Hurricane Planning in Conway Meant Anticipating New Patients’ Needs
On the Sunday before Hurricane Florence’s expected arrival in the Carolinas, the pharmacy department at 210-bed Conway Medical Center — 10 miles from the South Carolina coast — placed a “huge” order for next-day delivery, said director Robert Gajewski.
The order included antimicrobials, i.v. fluids, and pharmaceuticals to manage “things that might likely happen during a hurricane,” Gajewski said.
Ten vials of snake antivenin were in that order, he said, as were prothrombin complex concentrate, alteplase, tenecteplase, tirofiban, and an assortment of cardiac medications.
Those vials of antivenin were in addition to the 12 or 18 vials that the pharmacy always keeps in stock, Gajweski said.
Parts of the city, which sits on the west bank of the Waccamaw River, flooded in 2016 after Hurricane Matthew. In the days since Hurricane Florence made landfall on September 14 about 70 miles northeast of Conway, numerous news reports have shown areas of the city covered in floodwater. President Donald J. Trump visited on September 19.
When interviewed the same day that the president visited Conway, Gajewski said his pharmacy team was preparing for “catastrophic flooding” in areas around the hospital.
“The concern is that roads all around us to and from the hospital are probably going to be inundated with water and ... potentially will be blocked off,” he said.
Gajewski said he ordered the additional prothrombin complex concentrate in case people, in coping with the storm and its aftermath, came to the emergency department for treatment of uncontrolled bleeding. The FDA-approved labeling for the plasma-derived product describes its use for the urgent reversal of the coagulation factor deficiency induced by warfarin therapy in adults with acute major bleeding.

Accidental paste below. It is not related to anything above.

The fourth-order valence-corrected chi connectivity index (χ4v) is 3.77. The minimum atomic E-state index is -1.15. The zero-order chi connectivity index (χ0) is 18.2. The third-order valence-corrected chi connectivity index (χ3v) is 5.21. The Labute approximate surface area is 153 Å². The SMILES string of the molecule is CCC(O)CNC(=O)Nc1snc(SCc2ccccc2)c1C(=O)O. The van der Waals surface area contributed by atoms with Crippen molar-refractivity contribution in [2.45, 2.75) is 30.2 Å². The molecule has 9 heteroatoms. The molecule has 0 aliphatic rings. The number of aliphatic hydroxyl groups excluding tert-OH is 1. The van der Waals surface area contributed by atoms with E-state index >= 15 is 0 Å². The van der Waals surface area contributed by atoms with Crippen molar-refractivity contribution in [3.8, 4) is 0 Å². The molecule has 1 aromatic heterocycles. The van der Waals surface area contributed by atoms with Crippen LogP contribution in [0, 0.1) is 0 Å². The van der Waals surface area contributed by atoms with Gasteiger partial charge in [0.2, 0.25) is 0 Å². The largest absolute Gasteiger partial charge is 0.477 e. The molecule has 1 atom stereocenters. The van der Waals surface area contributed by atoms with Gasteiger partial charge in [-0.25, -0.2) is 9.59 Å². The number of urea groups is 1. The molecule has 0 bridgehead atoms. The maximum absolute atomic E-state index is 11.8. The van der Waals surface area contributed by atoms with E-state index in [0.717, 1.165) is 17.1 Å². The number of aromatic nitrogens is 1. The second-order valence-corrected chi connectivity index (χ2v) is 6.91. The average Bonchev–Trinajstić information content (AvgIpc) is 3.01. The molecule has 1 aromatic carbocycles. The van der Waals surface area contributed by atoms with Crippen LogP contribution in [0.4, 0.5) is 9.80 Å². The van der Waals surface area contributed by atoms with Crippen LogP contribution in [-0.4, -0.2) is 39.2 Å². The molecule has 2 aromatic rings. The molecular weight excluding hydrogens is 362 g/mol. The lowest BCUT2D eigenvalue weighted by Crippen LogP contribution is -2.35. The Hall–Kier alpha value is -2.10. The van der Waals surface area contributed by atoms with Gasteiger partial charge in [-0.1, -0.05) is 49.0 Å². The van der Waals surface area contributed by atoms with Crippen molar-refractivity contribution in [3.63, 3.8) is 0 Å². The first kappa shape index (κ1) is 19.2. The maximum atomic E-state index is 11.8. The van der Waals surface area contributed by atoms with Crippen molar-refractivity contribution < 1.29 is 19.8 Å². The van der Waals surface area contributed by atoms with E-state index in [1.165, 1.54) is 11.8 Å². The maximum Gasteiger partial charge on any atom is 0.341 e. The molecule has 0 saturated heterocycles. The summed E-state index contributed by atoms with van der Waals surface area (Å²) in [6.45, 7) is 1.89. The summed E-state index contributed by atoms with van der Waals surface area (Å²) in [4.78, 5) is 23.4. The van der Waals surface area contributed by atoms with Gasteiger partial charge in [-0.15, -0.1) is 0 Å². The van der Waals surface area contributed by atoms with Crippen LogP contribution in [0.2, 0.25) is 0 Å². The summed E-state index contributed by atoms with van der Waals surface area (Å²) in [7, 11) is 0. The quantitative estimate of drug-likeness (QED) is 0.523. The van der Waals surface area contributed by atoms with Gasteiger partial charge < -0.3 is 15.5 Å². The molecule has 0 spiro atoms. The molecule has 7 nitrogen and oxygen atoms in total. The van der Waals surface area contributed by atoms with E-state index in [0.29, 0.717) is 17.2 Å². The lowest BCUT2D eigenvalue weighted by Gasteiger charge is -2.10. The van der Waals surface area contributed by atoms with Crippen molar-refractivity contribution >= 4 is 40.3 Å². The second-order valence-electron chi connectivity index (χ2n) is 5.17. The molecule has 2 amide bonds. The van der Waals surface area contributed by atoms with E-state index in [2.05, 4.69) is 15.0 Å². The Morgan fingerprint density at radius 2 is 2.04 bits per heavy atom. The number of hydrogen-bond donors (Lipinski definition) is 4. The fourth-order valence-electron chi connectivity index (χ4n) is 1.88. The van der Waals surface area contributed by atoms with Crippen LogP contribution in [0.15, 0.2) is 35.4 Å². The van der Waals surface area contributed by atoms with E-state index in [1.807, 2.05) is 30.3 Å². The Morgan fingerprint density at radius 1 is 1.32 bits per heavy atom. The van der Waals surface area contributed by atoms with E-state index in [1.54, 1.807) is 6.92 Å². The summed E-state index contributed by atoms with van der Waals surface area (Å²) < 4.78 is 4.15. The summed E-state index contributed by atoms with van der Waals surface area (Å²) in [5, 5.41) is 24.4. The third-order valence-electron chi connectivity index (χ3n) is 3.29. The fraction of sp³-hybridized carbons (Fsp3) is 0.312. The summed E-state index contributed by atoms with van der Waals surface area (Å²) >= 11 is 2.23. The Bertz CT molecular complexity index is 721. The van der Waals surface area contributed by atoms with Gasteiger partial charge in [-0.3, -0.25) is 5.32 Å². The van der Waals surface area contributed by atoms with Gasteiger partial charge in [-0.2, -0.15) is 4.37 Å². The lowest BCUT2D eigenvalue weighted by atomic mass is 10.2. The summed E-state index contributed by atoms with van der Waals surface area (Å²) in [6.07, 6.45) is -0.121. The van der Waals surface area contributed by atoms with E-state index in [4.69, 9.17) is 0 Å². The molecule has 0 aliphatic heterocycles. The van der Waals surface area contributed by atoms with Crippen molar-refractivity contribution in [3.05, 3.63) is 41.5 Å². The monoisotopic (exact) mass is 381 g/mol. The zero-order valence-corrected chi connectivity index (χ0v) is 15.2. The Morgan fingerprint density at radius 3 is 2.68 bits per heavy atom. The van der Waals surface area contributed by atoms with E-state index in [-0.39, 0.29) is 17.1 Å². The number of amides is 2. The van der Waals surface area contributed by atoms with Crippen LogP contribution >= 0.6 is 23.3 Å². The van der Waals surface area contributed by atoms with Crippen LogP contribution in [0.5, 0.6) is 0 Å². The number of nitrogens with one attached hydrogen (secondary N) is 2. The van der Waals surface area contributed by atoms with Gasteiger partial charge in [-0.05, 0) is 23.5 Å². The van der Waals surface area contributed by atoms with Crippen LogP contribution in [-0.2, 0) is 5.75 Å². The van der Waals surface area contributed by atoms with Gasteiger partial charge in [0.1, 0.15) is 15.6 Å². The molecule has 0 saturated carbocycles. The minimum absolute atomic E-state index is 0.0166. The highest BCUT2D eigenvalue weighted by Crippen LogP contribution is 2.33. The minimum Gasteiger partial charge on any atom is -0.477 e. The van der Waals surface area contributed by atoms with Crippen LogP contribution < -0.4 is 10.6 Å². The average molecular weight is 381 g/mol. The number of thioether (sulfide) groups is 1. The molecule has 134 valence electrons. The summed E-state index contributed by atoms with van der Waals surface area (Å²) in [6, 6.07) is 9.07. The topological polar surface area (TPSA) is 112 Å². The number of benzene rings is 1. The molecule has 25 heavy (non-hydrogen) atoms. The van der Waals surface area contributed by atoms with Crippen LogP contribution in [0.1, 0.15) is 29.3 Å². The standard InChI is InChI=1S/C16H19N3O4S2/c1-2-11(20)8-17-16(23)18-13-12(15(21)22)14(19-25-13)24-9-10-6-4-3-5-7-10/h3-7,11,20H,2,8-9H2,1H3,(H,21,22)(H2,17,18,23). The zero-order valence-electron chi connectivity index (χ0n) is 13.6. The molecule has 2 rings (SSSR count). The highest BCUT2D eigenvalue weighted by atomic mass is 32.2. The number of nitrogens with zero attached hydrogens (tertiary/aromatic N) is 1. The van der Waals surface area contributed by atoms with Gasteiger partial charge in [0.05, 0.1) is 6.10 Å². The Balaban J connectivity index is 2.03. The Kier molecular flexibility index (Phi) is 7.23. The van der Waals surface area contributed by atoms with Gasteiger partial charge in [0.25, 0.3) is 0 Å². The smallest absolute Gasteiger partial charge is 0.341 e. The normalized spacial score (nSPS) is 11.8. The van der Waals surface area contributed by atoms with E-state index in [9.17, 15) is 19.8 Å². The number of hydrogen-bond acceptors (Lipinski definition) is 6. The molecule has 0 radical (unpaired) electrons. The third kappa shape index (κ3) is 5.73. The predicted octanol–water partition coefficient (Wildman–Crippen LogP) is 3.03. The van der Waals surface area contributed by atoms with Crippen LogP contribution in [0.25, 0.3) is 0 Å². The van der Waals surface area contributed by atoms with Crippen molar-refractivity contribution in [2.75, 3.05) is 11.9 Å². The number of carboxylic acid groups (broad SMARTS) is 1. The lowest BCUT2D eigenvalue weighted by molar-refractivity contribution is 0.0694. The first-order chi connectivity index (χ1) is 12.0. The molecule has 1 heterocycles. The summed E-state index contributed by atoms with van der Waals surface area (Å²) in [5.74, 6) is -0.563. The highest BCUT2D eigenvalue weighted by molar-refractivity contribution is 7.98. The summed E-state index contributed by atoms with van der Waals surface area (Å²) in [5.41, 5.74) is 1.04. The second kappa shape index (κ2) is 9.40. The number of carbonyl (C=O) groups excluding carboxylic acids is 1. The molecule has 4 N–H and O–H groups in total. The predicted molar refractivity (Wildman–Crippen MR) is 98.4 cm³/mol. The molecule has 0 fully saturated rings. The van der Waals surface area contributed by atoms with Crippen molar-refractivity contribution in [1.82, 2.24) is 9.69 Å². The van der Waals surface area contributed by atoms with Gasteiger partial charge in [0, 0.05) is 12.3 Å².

As for the alteplase, tenecteplase, tirofiban, and cardiac medications, they were obtained because of the healthcare situation in Myrtle Beach before, during, and immediately after the hurricane, he said.
Governor Henry McMaster on September 10 ordered Grand Strand Medical Center in Myrtle Beach and Tidelands Waccamaw Community Hospital in nearby Murrells Inlet to evacuate their patients and close down.
“When they closed down Grand Strand,” Gajewski said, “that means that their heart, cath lab, and their open-heart surgery center was now no longer operational.”
Conway Medical Center, which is not licensed for percutaneous coronary intervention or open-heart surgery, had to “gear up” the cardiac catheterization laboratory to support patients in need of those medical procedures, he said. “We’d have to hold them until it would be safe to transfer them, more than likely to the west of us, to Florence, South Carolina.”
Everything that Gajewski ordered from wholesaler AmerisourceBergen Corporation arrived, he said.
The driver, he said, described negotiating detour after detour in a journey that took several hours longer than usual.
During the height of the hurricane, the hospital — which normally schedules sufficient employees to care for 120 patients — had 147 patients, including some from Grand Strand Medical Center, Gajewski said.
About a half-dozen members of the pharmacy staff stayed in the hospital during the hurricane, which released “buckets and buckets of rain” but lower-than-expected winds, he said.
Gajewski stayed at the hospital on a cot in his office on the night that Hurricane Florence arrived. His assistant director stayed the next night. Two pharmacists and three pharmacy technicians made use of the department’s conference room. A third pharmacist, whose relative happened to own a nearby hotel, stayed there. The pharmacist working the night shift housed in the Sleep Lab.
The pharmacy technicians, all women, “created their own space in the conference room” by moving the table and chairs and positioning two cots and an air mattress, Gajewski said.